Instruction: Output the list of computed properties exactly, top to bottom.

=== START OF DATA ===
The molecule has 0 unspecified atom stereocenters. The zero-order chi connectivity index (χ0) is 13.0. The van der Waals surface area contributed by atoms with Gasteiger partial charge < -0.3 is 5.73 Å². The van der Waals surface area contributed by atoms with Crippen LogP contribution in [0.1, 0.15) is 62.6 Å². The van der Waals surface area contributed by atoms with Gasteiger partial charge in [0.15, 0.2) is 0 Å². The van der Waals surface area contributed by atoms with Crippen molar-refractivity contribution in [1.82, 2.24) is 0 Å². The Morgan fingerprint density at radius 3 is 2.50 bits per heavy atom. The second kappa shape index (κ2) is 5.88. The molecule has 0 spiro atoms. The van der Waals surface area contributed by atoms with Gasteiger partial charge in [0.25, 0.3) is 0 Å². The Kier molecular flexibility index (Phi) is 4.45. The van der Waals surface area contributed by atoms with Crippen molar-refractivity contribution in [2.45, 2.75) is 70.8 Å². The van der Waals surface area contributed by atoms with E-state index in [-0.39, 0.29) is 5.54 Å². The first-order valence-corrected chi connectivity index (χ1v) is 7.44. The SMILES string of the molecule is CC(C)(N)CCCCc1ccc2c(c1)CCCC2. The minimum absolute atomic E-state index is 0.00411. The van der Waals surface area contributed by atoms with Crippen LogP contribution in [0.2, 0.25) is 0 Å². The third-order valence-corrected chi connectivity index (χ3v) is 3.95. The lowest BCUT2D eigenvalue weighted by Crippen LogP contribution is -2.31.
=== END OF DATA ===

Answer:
The molecule has 0 unspecified atom stereocenters. The zero-order chi connectivity index (χ0) is 13.0. The van der Waals surface area contributed by atoms with Gasteiger partial charge < -0.3 is 5.73 Å². The van der Waals surface area contributed by atoms with Crippen LogP contribution in [0.1, 0.15) is 62.6 Å². The van der Waals surface area contributed by atoms with Gasteiger partial charge in [0.15, 0.2) is 0 Å². The van der Waals surface area contributed by atoms with Crippen molar-refractivity contribution in [1.82, 2.24) is 0 Å². The Morgan fingerprint density at radius 3 is 2.50 bits per heavy atom. The second kappa shape index (κ2) is 5.88. The molecule has 0 spiro atoms. The van der Waals surface area contributed by atoms with Gasteiger partial charge in [0.25, 0.3) is 0 Å². The Kier molecular flexibility index (Phi) is 4.45. The van der Waals surface area contributed by atoms with Crippen molar-refractivity contribution in [2.45, 2.75) is 70.8 Å². The van der Waals surface area contributed by atoms with E-state index in [-0.39, 0.29) is 5.54 Å². The first-order valence-corrected chi connectivity index (χ1v) is 7.44. The SMILES string of the molecule is CC(C)(N)CCCCc1ccc2c(c1)CCCC2. The minimum absolute atomic E-state index is 0.00411. The van der Waals surface area contributed by atoms with Crippen LogP contribution in [0.2, 0.25) is 0 Å². The third-order valence-corrected chi connectivity index (χ3v) is 3.95. The lowest BCUT2D eigenvalue weighted by Crippen LogP contribution is -2.31.